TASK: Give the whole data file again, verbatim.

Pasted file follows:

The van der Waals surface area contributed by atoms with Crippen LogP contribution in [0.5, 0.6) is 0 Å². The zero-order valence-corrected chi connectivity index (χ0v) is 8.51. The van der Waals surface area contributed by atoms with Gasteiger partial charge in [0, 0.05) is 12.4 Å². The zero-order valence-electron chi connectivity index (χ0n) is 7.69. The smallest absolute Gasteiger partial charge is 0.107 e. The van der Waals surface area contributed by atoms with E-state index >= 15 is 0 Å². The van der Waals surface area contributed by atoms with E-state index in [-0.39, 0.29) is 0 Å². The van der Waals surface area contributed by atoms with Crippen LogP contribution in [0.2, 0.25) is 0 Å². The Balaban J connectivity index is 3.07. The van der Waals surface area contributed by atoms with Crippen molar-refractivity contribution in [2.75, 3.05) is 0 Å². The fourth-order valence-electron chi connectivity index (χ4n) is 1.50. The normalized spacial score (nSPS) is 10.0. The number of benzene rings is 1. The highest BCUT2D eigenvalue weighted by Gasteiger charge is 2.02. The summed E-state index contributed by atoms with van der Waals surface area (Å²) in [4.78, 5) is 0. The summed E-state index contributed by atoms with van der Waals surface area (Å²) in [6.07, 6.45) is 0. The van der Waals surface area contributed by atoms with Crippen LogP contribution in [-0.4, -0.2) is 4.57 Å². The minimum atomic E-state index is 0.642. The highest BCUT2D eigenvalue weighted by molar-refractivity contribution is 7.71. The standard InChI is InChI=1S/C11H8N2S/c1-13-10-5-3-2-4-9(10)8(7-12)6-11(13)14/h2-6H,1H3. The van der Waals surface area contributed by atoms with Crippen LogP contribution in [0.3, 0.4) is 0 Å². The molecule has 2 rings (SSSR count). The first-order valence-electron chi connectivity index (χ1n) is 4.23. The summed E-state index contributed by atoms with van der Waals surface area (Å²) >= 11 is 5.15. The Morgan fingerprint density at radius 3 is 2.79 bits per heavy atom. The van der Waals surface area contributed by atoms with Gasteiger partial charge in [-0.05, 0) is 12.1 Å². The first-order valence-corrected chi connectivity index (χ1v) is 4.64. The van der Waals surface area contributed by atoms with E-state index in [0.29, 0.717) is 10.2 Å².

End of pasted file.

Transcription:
The van der Waals surface area contributed by atoms with Crippen LogP contribution in [0.5, 0.6) is 0 Å². The zero-order valence-corrected chi connectivity index (χ0v) is 8.51. The van der Waals surface area contributed by atoms with Gasteiger partial charge in [0, 0.05) is 12.4 Å². The zero-order valence-electron chi connectivity index (χ0n) is 7.69. The smallest absolute Gasteiger partial charge is 0.107 e. The van der Waals surface area contributed by atoms with E-state index >= 15 is 0 Å². The van der Waals surface area contributed by atoms with E-state index in [-0.39, 0.29) is 0 Å². The van der Waals surface area contributed by atoms with Crippen LogP contribution in [0.2, 0.25) is 0 Å². The Balaban J connectivity index is 3.07. The van der Waals surface area contributed by atoms with Crippen molar-refractivity contribution in [2.75, 3.05) is 0 Å². The fourth-order valence-electron chi connectivity index (χ4n) is 1.50. The normalized spacial score (nSPS) is 10.0. The number of benzene rings is 1. The highest BCUT2D eigenvalue weighted by Gasteiger charge is 2.02. The summed E-state index contributed by atoms with van der Waals surface area (Å²) in [4.78, 5) is 0. The summed E-state index contributed by atoms with van der Waals surface area (Å²) in [6.07, 6.45) is 0. The van der Waals surface area contributed by atoms with Crippen LogP contribution in [-0.4, -0.2) is 4.57 Å². The minimum atomic E-state index is 0.642. The highest BCUT2D eigenvalue weighted by molar-refractivity contribution is 7.71. The standard InChI is InChI=1S/C11H8N2S/c1-13-10-5-3-2-4-9(10)8(7-12)6-11(13)14/h2-6H,1H3. The van der Waals surface area contributed by atoms with Crippen LogP contribution in [0.3, 0.4) is 0 Å². The molecule has 2 rings (SSSR count). The first-order valence-electron chi connectivity index (χ1n) is 4.23. The summed E-state index contributed by atoms with van der Waals surface area (Å²) >= 11 is 5.15. The Morgan fingerprint density at radius 3 is 2.79 bits per heavy atom. The van der Waals surface area contributed by atoms with Gasteiger partial charge in [-0.05, 0) is 12.1 Å². The first-order valence-corrected chi connectivity index (χ1v) is 4.64. The van der Waals surface area contributed by atoms with E-state index in [0.29, 0.717) is 10.2 Å².